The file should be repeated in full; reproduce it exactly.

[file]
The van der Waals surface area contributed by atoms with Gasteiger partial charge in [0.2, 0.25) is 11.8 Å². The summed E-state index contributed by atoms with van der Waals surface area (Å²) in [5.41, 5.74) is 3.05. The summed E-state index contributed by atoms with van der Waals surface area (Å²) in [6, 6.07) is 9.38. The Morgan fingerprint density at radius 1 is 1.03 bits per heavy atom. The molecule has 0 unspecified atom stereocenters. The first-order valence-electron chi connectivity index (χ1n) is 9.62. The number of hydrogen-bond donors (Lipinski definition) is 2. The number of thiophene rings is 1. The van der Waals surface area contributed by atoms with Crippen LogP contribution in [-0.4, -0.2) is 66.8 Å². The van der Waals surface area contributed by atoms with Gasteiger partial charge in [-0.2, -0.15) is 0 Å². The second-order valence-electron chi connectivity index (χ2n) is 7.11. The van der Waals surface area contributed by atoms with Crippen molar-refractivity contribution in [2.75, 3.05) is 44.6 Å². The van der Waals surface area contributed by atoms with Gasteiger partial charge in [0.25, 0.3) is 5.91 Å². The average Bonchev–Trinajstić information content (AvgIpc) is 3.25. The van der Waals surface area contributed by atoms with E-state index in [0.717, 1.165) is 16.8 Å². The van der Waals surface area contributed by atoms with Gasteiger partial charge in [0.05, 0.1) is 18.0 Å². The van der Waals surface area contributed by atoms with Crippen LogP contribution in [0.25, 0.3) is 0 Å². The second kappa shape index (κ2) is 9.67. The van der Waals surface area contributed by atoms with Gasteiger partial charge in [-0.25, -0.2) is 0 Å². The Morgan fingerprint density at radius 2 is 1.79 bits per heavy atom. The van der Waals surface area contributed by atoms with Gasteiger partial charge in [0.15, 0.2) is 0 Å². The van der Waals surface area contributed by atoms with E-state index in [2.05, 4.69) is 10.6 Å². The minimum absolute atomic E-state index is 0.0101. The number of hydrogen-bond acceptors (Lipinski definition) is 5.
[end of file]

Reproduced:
The van der Waals surface area contributed by atoms with Gasteiger partial charge in [0.2, 0.25) is 11.8 Å². The summed E-state index contributed by atoms with van der Waals surface area (Å²) in [5.41, 5.74) is 3.05. The summed E-state index contributed by atoms with van der Waals surface area (Å²) in [6, 6.07) is 9.38. The Morgan fingerprint density at radius 1 is 1.03 bits per heavy atom. The molecule has 0 unspecified atom stereocenters. The first-order valence-electron chi connectivity index (χ1n) is 9.62. The number of hydrogen-bond donors (Lipinski definition) is 2. The number of thiophene rings is 1. The van der Waals surface area contributed by atoms with Crippen LogP contribution in [-0.4, -0.2) is 66.8 Å². The van der Waals surface area contributed by atoms with Gasteiger partial charge in [-0.2, -0.15) is 0 Å². The second-order valence-electron chi connectivity index (χ2n) is 7.11. The van der Waals surface area contributed by atoms with Crippen molar-refractivity contribution in [2.75, 3.05) is 44.6 Å². The van der Waals surface area contributed by atoms with Gasteiger partial charge in [0.25, 0.3) is 5.91 Å². The average Bonchev–Trinajstić information content (AvgIpc) is 3.25. The van der Waals surface area contributed by atoms with E-state index in [0.717, 1.165) is 16.8 Å². The van der Waals surface area contributed by atoms with Gasteiger partial charge in [0.05, 0.1) is 18.0 Å². The van der Waals surface area contributed by atoms with Crippen LogP contribution in [0.25, 0.3) is 0 Å². The second kappa shape index (κ2) is 9.67. The van der Waals surface area contributed by atoms with Gasteiger partial charge in [-0.25, -0.2) is 0 Å². The Morgan fingerprint density at radius 2 is 1.79 bits per heavy atom. The van der Waals surface area contributed by atoms with Gasteiger partial charge in [0.15, 0.2) is 0 Å². The van der Waals surface area contributed by atoms with E-state index in [2.05, 4.69) is 10.6 Å². The minimum absolute atomic E-state index is 0.0101. The number of hydrogen-bond acceptors (Lipinski definition) is 5.